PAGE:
(photo: beelaineo )

The occupation has rapidly picked up union support in the past few days. The latest indication that big unions are willing to encourage their members to participate in Occupy Wall Street comes from AFL-CIO President Richard Trumka, who The Nation‘s John Nichols reports has said it is “a valid tactic to call attention to a problem. Wall Street is out of control.”

Understanding that the real power the occupation has is how it could “shift the dialogue,” he added, “I think being in the streets and calling attention to issues is sometimes the only recourse you have because, God only knows, you can go to the Hill, and you can talk to a lot of people and see nothing ever happen.”

Occupy Wall Street owes a lot of its success to big unions like AFL-CIO or SEIU not being involved. The bottom-up nature of the protest is something that big union leaders might have been leery toward permitting. It will certainly be important to follow how organizers of Occupy Wall Street use the new support from union leaders. Big union leaders should not expect to be able to join the occupation and take over the process.

New York City Mayor Michael Bloomberg in his weekly appearance on “The John Gambling Show” on AM WOR710 addressed the persistence of those participating Occupy Wall Street in Zuccotti Park. It was an example of a member of the power elite voicing his or her contempt for protest. It was also clear that Gambling has scorn for the protest too as the discussion began with the question, “How do you end that thing?”

Bloomberg answered:

The protesters are protesting against people who make $40-50,000 a year and are struggling to make ends meet. That’s the bottom line. These are the people that work on Wall Street in the finance sector. Most of these companies are no longer on Wall Street. We just use that as a catch-all term. And people in this day and age need support for their employers. We need the banks. If the banks don’t go out and make loans, we will not come out of our economic problems. We will not have jobs. So, anything we can do to responsibly help the banks do that encourages them to do that is what we need.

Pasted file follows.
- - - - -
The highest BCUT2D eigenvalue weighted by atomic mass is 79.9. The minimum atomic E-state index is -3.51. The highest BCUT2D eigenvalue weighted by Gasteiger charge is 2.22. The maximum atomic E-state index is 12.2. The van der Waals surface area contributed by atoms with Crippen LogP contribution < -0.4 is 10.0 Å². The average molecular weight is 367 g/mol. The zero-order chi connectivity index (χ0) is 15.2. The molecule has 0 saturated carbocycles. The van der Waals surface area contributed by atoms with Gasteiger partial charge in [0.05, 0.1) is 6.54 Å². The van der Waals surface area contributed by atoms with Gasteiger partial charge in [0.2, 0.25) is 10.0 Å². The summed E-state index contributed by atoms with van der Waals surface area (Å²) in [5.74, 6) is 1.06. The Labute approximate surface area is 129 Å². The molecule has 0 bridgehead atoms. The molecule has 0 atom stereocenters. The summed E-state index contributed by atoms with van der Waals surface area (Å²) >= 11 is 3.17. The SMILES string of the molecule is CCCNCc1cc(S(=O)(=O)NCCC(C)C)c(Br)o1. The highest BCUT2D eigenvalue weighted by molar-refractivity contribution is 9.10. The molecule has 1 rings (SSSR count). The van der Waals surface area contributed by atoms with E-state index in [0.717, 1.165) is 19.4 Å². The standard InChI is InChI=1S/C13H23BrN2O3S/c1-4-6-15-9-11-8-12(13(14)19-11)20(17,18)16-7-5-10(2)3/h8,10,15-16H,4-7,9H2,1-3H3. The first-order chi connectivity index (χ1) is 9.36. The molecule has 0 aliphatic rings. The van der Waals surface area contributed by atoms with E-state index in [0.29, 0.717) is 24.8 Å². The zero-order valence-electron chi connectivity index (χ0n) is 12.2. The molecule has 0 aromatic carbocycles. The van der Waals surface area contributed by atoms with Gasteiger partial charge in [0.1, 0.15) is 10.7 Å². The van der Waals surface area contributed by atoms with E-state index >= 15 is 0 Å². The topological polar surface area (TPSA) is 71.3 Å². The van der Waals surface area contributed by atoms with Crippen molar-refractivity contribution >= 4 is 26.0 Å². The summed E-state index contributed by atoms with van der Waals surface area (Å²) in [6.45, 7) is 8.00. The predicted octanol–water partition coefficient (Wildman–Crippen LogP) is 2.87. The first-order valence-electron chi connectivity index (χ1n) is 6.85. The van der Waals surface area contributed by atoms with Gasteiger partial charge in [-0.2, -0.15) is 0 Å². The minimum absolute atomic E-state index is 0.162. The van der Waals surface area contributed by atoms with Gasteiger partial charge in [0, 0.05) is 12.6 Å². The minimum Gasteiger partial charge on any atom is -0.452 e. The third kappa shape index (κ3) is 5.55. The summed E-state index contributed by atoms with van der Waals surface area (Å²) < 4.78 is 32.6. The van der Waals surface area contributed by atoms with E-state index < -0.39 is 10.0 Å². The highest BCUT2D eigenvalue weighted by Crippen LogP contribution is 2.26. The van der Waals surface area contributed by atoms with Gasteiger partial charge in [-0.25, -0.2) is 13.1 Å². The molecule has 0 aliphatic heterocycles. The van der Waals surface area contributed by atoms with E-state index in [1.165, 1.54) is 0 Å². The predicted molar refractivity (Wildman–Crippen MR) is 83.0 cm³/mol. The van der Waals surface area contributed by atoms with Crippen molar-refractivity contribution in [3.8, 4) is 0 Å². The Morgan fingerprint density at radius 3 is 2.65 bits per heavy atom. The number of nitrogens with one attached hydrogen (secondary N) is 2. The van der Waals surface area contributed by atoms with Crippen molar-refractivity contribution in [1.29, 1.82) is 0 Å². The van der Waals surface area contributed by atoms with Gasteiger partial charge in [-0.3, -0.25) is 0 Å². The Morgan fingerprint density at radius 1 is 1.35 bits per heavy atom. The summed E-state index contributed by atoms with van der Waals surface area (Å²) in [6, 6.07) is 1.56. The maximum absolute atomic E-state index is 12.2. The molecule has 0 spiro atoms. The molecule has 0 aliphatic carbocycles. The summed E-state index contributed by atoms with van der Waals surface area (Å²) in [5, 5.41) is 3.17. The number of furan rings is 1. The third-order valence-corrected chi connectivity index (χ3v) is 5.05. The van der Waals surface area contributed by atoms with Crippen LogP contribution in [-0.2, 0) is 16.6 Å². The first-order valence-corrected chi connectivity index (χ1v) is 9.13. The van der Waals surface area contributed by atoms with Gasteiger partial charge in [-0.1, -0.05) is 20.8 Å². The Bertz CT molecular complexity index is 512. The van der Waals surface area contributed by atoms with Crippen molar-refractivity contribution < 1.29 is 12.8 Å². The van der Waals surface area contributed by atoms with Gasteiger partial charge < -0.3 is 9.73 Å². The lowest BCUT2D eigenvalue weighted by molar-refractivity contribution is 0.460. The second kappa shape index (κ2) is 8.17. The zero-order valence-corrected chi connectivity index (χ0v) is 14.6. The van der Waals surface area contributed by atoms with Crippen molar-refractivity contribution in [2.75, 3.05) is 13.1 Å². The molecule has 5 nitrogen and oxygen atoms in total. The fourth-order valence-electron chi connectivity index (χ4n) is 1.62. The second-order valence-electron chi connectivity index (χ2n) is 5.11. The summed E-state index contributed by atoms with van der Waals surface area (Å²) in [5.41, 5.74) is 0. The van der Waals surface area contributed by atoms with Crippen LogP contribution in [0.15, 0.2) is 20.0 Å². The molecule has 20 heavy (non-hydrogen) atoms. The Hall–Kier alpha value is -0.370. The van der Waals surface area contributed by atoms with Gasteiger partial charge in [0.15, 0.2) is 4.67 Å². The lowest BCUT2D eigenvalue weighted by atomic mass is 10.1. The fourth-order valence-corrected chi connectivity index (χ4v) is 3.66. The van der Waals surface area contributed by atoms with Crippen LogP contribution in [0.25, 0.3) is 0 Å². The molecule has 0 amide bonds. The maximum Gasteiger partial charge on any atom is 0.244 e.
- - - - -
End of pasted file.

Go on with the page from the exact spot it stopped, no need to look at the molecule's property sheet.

A full report on what Bloomberg said can be found here.

Firedoglake’s premier live blog on all things occupy continues. There is a march at 5:30 am ET. Right now, around 2000 people are said to be in the park. Here is a Twitter list to follow for the latest updates.


Watch live streaming video from globalrevolution at livestream.com

10:28 PM Occupy Boston marching. Now the account for the occupation tweets cops are coming from everywhere.

10:25 PM Torrential rain. They have tarps and some things are covered. The tarps have caused tension because for some reason codes for the park do not allow the tarps (?) Or maybe the cops just decided they can’t have tarps to cover equipment, etc.

8:29 PM

8:25 PM Critical Mass rides by:

8:15 PM Round up of updates on other “Occupy” actions: Occupy Chicago had Critical Mass ride by on their bicycles. They have around 100 out. Occupy Boston is holding first General Assembly. There are

8:13 PM Too big for media to ignore anymore (via @jeffrae)

7:48 PM AdBusters on a movement being born: “People are realizing it’s time to live.”

7:43 PM General Assembly is about to begin with more people than ever.

7:28 PM May be one of the best signs yet. (In fact, FDL should probably be producing a blog post of the top signs so far — post any links in the comments thread). [via Dustin Slaughter]

7:13 PM The people have stood up and are leaving NYPD headquarters. You can hear their chant echoing as they move down the street: “We are the 99%! We are the 99%! We are the 99%!”

7:11 PM African American women speaks: “Twenty years ago, my friend Michael Stewart was beaten to death by the traffic cops of New York. We honor him and his spirit. God bless you Michael Stewart.”

7:07 PM A message to the cops: “It has been ten years since 9/11. We know that you have families. We know that you think you’ve got that job to do. We urge you to find the peace, to find the nonviolence, to find the fun in the First Amendment.”

7:04 PM In a way, there are so many people it is now comical to watch a rally because the speaker must say what he has to say, then the closest people repeat, then the people behind that group of people repeat it and then another group behind repeats it. It’s like a wave.

7:00 PM The rally at the headquarters is against police brutality. Members of Cop Watch in front of the crowd talking about the upcoming annual rally against police brutality on October 22. They say “if we ever want justice, we must continue like this.”

6:54 PM From @AllisonKilkenny, protesters sitting down:

6:36 PM At NYPD headquarters

Report that many of the protesters have sat down in the plaza in front of headquarters.

5:50 PM @DustinSlaughter has this photo, says the march is huge:

5:31 PM Context: David Macaray on how US lags far behind on worker protections.

5:22 PM

5:30 PM Somewhere between three and five thousand people marching from Liberty Park to NYPD headquarters (or as close as police will let them get).

5:15 PM Marching to NYPD headquarters. The march is supposed to be a silent march.

4:45 PM Transit Workers Union speaks to the crowd (via @ANIMALNewYork )

3:45 PM List of all occupy events around the world. Via @SabzBrach

3:42 PM No, Radiohead is not playing Occupy Wall Street

3:20 PM There’s a Rosh Hashanah peace gathering at 4 pm.

3:10 PM Senator Bernie Sanders on Occupy Wall Street